According to Andrew Haslam, a book is a portable container consisting of a series of printed and bound pages that preserves, announces, expounds, and transmits knowledge to a literate readership across time and space. Experience informs us that the simple act of reading necessitates the seeking of stillness, of quiet. Books enable readers to patiently listen to the voice of the author speaking from within their own minds. Books also allow readers to pause and consider, tinker or question an abstract idea or even a chain of ideas. Each book we've read and placed on the bookshelf is a time capsule of our emotions, ideas and states retrievable years and decades from now. Wardah believes that the humble book is a technology unto itself, more than that, it is a system, perhaps a pedagogy, that moulds minds that reflect and ruminate, rooted in a continuum spanning the breadth of human civilization. E-reading devices and their ilk are all caricatures of the printed book. People who read on screens find themselves scanning more than reading, and hyperlinking rather than thinking. And with the 'integration' of social media in reading devices, the mind would be compelled to spiral down the gurgling sinkhole of trivial distraction.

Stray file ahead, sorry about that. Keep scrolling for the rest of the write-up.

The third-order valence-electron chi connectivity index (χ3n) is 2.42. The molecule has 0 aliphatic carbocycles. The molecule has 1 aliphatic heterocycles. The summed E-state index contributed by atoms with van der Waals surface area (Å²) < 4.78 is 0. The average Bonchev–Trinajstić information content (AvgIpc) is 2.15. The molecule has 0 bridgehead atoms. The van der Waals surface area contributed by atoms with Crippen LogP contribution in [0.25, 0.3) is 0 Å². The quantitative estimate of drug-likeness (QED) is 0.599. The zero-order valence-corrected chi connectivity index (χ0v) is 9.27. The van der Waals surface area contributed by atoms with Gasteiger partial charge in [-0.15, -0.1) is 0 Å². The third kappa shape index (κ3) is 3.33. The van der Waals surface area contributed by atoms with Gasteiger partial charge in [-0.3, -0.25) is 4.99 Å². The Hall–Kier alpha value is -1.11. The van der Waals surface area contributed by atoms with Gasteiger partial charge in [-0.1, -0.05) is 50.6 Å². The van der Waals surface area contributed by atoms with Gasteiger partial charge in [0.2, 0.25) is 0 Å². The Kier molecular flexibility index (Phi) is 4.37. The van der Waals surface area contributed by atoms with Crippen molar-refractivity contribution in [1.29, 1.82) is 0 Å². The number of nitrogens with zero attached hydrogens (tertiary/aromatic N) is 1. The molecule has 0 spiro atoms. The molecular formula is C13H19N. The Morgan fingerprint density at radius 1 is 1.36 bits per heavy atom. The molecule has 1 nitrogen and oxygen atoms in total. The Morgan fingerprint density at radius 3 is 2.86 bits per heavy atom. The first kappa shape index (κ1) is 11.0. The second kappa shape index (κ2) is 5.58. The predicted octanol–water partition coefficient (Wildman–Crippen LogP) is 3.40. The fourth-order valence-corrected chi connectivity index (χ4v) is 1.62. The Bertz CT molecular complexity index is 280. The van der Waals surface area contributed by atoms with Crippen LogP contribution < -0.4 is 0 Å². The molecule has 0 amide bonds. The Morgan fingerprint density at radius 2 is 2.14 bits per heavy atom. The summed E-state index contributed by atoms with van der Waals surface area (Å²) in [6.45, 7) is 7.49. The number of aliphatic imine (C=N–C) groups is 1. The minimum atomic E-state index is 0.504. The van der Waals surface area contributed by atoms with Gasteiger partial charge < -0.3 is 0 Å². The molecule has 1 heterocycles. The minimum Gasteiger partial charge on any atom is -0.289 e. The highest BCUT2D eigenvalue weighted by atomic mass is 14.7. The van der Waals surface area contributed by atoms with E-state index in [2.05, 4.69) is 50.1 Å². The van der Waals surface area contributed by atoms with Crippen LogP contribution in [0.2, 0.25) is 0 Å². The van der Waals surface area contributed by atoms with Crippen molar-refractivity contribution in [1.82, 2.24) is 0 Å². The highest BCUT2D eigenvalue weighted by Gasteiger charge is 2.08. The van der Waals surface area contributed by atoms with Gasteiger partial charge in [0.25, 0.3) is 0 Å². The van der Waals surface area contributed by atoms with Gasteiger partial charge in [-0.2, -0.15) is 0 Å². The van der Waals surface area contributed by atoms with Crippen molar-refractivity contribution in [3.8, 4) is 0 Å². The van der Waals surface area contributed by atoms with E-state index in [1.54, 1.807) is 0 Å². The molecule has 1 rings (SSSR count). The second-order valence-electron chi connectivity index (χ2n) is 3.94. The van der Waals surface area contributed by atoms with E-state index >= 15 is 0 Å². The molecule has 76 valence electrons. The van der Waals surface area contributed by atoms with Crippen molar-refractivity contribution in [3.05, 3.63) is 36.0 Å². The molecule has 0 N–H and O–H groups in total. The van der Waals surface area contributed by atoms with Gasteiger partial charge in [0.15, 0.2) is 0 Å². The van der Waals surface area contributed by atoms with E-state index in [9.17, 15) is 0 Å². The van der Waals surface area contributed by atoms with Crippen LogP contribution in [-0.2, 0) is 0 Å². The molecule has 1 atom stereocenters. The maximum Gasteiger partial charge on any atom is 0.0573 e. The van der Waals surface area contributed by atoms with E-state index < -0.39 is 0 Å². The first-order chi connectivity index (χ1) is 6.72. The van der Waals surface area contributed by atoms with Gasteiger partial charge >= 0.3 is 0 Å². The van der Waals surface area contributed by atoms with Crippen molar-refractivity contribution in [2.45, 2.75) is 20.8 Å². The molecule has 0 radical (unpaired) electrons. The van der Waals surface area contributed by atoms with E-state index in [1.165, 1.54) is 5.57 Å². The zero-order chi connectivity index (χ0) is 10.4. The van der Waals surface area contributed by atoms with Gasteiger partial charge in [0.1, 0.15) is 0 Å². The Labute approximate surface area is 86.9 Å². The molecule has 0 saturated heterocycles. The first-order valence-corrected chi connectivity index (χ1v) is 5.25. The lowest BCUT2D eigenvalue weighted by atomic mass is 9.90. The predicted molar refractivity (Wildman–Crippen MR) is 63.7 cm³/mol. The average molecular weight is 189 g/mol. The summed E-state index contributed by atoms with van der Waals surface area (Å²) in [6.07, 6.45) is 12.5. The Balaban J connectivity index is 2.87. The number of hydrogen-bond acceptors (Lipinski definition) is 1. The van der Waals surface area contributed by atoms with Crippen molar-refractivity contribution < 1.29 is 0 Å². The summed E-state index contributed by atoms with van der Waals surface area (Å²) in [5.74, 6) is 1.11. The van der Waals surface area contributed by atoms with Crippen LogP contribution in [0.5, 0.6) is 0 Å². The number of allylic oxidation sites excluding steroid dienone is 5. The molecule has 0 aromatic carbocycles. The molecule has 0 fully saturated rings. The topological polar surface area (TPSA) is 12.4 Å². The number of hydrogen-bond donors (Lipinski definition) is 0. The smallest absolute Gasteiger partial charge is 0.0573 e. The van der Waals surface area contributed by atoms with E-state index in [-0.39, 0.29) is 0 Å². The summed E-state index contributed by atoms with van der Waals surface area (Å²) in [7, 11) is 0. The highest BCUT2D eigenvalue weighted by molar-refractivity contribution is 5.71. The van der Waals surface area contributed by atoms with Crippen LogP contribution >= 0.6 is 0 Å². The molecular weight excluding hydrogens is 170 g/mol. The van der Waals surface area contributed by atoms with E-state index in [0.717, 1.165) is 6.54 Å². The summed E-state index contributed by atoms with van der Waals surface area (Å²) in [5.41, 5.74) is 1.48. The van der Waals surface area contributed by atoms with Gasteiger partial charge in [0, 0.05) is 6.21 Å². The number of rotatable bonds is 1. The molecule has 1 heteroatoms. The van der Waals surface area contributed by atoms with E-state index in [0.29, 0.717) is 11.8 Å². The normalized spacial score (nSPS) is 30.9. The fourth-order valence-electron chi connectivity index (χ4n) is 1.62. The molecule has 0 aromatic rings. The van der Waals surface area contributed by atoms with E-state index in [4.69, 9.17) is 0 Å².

We ask you, dear reader, to realise that you have the choice of not drowning in a deluge of data and dispersion.
Choose a medium that does not consume you.
Choose to read a book.